Still, that slant of the sun and the last golden bits make a fine ending to this wonderful month. Soon, austere November will be here, but for now I am enjoying every last bit of October.


To make an already terrific month even better, our eldest daughter’s birthday is this week. For the first time in over twenty years, she is here with us, and we will be able to celebrate with her. Ages ago, she took this week off to go visit her sister in North Carolina. For various reasons, the trip didn’t work out, but she decided to still take the week off. This means we can celebrate early and often, our favorite thing to do.

Unfortunately, the week promises to be a rainy one. Never mind! We are keen on movies and board games, both of which are perfect for rainy days. Pizza just might be in the mix, and, of course, cake. After all, what is a birthday without cake?

And, if the weather allows, we just might slide in another trip to Wolfe’s Neck State Park.

Fingers crossed that the weather gods smile on us.

Meeting Blogging Friends from Afar—Jason Kay and his wife Judy Hertz

For me, one of the great pleasures of blogging has been getting to know so many wonderful folks, near and far. Over the years, the bloggers have become friends as they’ve shared details of their everyday lives—their gardens, their cooking, their families, what they’re reading, and other enthusiasms.

Last week I actually got to meet one of my blogging friends from afar—Jason Kay, of Garden in the City, a very accomplished gardener. He and his wife Judy Hertz came all the way from Illinois to visit Maine. Jason emailed me, wondering if we could get together for lunch.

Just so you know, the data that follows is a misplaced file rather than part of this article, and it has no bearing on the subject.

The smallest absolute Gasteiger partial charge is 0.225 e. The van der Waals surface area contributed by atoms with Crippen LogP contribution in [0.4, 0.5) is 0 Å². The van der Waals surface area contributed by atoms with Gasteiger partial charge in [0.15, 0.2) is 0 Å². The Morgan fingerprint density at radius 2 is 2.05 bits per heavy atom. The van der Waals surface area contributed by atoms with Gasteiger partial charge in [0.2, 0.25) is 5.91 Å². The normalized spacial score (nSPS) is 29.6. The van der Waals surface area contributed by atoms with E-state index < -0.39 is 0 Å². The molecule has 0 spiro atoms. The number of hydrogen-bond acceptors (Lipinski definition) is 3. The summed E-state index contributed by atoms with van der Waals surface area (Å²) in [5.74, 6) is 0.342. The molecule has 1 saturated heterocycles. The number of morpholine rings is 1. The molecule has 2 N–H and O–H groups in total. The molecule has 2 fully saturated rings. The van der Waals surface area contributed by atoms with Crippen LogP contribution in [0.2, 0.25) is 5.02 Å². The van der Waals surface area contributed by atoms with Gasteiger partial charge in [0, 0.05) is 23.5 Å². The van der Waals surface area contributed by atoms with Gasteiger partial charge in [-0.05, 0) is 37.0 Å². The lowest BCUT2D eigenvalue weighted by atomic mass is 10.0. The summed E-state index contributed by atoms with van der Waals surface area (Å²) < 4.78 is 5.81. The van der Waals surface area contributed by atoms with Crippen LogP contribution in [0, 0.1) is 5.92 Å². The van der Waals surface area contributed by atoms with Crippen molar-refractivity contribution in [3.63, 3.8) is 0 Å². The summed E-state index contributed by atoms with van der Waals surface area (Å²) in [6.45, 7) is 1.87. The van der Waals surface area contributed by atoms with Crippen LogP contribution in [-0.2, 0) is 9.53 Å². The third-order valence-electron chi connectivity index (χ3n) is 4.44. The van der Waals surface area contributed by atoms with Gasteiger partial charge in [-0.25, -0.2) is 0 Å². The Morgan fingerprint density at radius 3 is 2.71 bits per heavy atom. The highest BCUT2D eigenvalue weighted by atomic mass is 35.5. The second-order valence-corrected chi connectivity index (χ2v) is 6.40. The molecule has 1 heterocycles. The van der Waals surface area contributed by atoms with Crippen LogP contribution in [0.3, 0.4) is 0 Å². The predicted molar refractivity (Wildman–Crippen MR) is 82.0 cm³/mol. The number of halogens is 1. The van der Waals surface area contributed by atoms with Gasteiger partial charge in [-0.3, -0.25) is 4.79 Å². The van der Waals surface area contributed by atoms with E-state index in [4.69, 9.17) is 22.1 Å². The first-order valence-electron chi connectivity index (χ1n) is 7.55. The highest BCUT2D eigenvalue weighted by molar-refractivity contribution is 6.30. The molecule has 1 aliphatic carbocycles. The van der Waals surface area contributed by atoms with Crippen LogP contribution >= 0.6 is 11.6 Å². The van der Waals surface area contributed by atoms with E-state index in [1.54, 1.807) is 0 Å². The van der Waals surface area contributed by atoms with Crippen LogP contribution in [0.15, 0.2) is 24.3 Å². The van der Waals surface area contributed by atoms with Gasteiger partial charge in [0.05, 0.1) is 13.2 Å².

Yes, yes, I replied. Come to our home for a picnic, and Clif will make his legendary grilled bread.

This Jason and Judy did, seeing a part of Maine that is definitely off the beaten path and would never qualify as quaint.  While central Maine has some lovely countryside with lakes, forests, and hills, it is also the home of many factories, now abandoned, and there is a certain grittiness—earthiness if you want to be polite—to the area.

We all hit it off immediately. Because Jason and I have been reading each other’s blogs for a while, we already knew quite a bit about each other. And, as it turned out, the four of us have similar interests and tastes, which meant the conversation flowed.

Here are Judy and Jason in our backyard on the edge of the woods.

Clif’s grilled bread, as to be expected, was the hit of the picnic.

We didn’t think to take a picture of the grilled bread served that day. For those unfamiliar with Clif’s legendary grilled bread, here is one from another picnic.


Naturally, we talked about plants and all things green and growing. (Alas, my gardens were way past their best.) Jason has been interested in gardening since he was young, and the gardens around his home are a beautiful sight to behold. Visiting his blog, of course, really gives a sense of what he has accomplished over the years.

However, for a delightful overview of Jason’s gardens, here is a piece from Fine Gardening. Read, look, and marvel.

All too soon the afternoon was over, and Jason and Judy left.  What a fine afternoon we had, with the weather in the 70s and barely a cloud in the sky. Even the yellow jackets more less behaved, with only one or two buzzing around us.

Here’s an invitation to blogging friends who are thinking about visiting Maine when the weather is warm: You are welcome to join us for lunch on our patio at the edge of the woods. Clif will make his legendary grilled bread. I will provide other goodies.

See you next summer?